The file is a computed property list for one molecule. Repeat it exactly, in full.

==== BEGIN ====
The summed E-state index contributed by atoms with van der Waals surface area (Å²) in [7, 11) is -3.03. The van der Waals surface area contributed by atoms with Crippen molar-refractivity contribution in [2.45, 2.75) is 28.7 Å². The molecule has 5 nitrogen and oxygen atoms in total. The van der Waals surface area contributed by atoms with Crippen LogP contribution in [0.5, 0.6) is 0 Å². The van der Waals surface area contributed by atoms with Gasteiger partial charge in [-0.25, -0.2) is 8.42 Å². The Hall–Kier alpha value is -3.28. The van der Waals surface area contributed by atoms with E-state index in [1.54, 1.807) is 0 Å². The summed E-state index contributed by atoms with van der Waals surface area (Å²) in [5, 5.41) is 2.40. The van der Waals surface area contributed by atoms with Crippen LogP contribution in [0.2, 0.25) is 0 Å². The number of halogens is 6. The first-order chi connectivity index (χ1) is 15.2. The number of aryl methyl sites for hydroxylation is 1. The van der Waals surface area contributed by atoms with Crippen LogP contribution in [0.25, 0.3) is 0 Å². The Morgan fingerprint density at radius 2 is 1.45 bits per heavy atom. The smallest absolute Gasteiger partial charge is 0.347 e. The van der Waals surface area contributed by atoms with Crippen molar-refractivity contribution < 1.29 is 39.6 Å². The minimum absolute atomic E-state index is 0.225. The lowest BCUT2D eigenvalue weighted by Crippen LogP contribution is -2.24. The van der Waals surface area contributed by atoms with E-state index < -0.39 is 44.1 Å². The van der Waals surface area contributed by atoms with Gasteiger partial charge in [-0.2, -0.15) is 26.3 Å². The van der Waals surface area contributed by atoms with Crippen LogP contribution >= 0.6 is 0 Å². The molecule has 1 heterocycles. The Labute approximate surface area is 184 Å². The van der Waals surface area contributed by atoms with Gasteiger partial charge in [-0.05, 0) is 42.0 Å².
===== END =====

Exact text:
The summed E-state index contributed by atoms with van der Waals surface area (Å²) in [7, 11) is -3.03. The van der Waals surface area contributed by atoms with Crippen molar-refractivity contribution in [2.45, 2.75) is 28.7 Å². The molecule has 5 nitrogen and oxygen atoms in total. The van der Waals surface area contributed by atoms with Crippen LogP contribution in [0.5, 0.6) is 0 Å². The van der Waals surface area contributed by atoms with Gasteiger partial charge in [-0.25, -0.2) is 8.42 Å². The Hall–Kier alpha value is -3.28. The van der Waals surface area contributed by atoms with E-state index in [1.54, 1.807) is 0 Å². The summed E-state index contributed by atoms with van der Waals surface area (Å²) in [5, 5.41) is 2.40. The van der Waals surface area contributed by atoms with Crippen LogP contribution in [0.2, 0.25) is 0 Å². The number of halogens is 6. The first-order chi connectivity index (χ1) is 15.2. The number of aryl methyl sites for hydroxylation is 1. The van der Waals surface area contributed by atoms with Crippen LogP contribution in [0.25, 0.3) is 0 Å². The Morgan fingerprint density at radius 2 is 1.45 bits per heavy atom. The smallest absolute Gasteiger partial charge is 0.347 e. The van der Waals surface area contributed by atoms with Crippen molar-refractivity contribution < 1.29 is 39.6 Å². The minimum absolute atomic E-state index is 0.225. The lowest BCUT2D eigenvalue weighted by Crippen LogP contribution is -2.24. The van der Waals surface area contributed by atoms with E-state index < -0.39 is 44.1 Å². The van der Waals surface area contributed by atoms with Gasteiger partial charge in [-0.2, -0.15) is 26.3 Å². The van der Waals surface area contributed by atoms with Crippen LogP contribution >= 0.6 is 0 Å². The molecule has 1 heterocycles. The Labute approximate surface area is 184 Å². The van der Waals surface area contributed by atoms with Gasteiger partial charge in [-0.05, 0) is 42.0 Å².